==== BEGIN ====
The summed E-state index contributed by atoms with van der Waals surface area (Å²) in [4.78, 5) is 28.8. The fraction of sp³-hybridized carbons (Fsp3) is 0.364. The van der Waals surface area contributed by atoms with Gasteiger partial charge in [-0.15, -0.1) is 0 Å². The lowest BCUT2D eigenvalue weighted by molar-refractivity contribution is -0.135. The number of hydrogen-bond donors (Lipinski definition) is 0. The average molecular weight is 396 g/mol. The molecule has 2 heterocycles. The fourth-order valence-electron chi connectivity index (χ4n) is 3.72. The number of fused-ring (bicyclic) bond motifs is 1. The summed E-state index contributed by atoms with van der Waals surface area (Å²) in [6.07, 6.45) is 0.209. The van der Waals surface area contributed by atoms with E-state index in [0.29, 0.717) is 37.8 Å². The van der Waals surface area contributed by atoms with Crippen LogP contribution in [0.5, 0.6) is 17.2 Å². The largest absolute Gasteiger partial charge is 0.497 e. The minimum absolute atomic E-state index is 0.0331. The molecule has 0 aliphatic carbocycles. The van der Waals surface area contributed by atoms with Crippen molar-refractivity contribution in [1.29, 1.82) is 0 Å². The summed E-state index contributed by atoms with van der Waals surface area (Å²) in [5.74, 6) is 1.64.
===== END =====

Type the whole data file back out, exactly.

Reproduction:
The summed E-state index contributed by atoms with van der Waals surface area (Å²) in [4.78, 5) is 28.8. The fraction of sp³-hybridized carbons (Fsp3) is 0.364. The van der Waals surface area contributed by atoms with Gasteiger partial charge in [-0.15, -0.1) is 0 Å². The lowest BCUT2D eigenvalue weighted by molar-refractivity contribution is -0.135. The number of hydrogen-bond donors (Lipinski definition) is 0. The average molecular weight is 396 g/mol. The molecule has 2 heterocycles. The fourth-order valence-electron chi connectivity index (χ4n) is 3.72. The number of fused-ring (bicyclic) bond motifs is 1. The summed E-state index contributed by atoms with van der Waals surface area (Å²) in [6.07, 6.45) is 0.209. The van der Waals surface area contributed by atoms with E-state index in [0.29, 0.717) is 37.8 Å². The van der Waals surface area contributed by atoms with Crippen LogP contribution in [0.5, 0.6) is 17.2 Å². The largest absolute Gasteiger partial charge is 0.497 e. The minimum absolute atomic E-state index is 0.0331. The molecule has 0 aliphatic carbocycles. The van der Waals surface area contributed by atoms with Crippen molar-refractivity contribution in [1.29, 1.82) is 0 Å². The summed E-state index contributed by atoms with van der Waals surface area (Å²) in [5.74, 6) is 1.64.